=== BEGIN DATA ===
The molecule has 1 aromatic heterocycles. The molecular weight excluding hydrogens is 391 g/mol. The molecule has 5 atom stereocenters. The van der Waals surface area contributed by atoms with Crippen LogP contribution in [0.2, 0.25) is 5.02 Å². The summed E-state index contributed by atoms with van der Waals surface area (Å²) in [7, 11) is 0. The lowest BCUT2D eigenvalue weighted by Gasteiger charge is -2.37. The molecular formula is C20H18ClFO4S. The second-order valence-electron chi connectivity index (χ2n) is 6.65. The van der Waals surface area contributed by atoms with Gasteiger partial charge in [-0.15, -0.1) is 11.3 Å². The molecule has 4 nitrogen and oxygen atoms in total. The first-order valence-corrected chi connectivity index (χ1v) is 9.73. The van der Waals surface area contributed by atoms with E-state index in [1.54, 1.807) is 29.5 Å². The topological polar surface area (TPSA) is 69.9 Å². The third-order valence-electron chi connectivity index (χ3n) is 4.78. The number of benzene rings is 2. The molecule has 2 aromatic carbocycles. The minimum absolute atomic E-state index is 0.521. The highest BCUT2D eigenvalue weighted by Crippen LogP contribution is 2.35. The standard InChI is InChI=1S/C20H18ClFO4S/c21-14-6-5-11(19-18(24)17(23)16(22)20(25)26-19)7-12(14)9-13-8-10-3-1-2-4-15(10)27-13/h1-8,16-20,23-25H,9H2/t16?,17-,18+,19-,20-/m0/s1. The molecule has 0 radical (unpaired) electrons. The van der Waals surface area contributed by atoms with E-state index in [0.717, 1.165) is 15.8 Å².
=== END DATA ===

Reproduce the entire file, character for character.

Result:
The molecule has 1 aromatic heterocycles. The molecular weight excluding hydrogens is 391 g/mol. The molecule has 5 atom stereocenters. The van der Waals surface area contributed by atoms with Crippen LogP contribution in [0.2, 0.25) is 5.02 Å². The summed E-state index contributed by atoms with van der Waals surface area (Å²) in [7, 11) is 0. The lowest BCUT2D eigenvalue weighted by Gasteiger charge is -2.37. The molecular formula is C20H18ClFO4S. The second-order valence-electron chi connectivity index (χ2n) is 6.65. The van der Waals surface area contributed by atoms with Gasteiger partial charge in [-0.15, -0.1) is 11.3 Å². The molecule has 4 nitrogen and oxygen atoms in total. The first-order valence-corrected chi connectivity index (χ1v) is 9.73. The van der Waals surface area contributed by atoms with E-state index in [1.54, 1.807) is 29.5 Å². The topological polar surface area (TPSA) is 69.9 Å². The third-order valence-electron chi connectivity index (χ3n) is 4.78. The number of benzene rings is 2. The molecule has 2 aromatic carbocycles. The minimum absolute atomic E-state index is 0.521. The highest BCUT2D eigenvalue weighted by Crippen LogP contribution is 2.35. The standard InChI is InChI=1S/C20H18ClFO4S/c21-14-6-5-11(19-18(24)17(23)16(22)20(25)26-19)7-12(14)9-13-8-10-3-1-2-4-15(10)27-13/h1-8,16-20,23-25H,9H2/t16?,17-,18+,19-,20-/m0/s1. The molecule has 0 radical (unpaired) electrons. The van der Waals surface area contributed by atoms with E-state index in [0.717, 1.165) is 15.8 Å².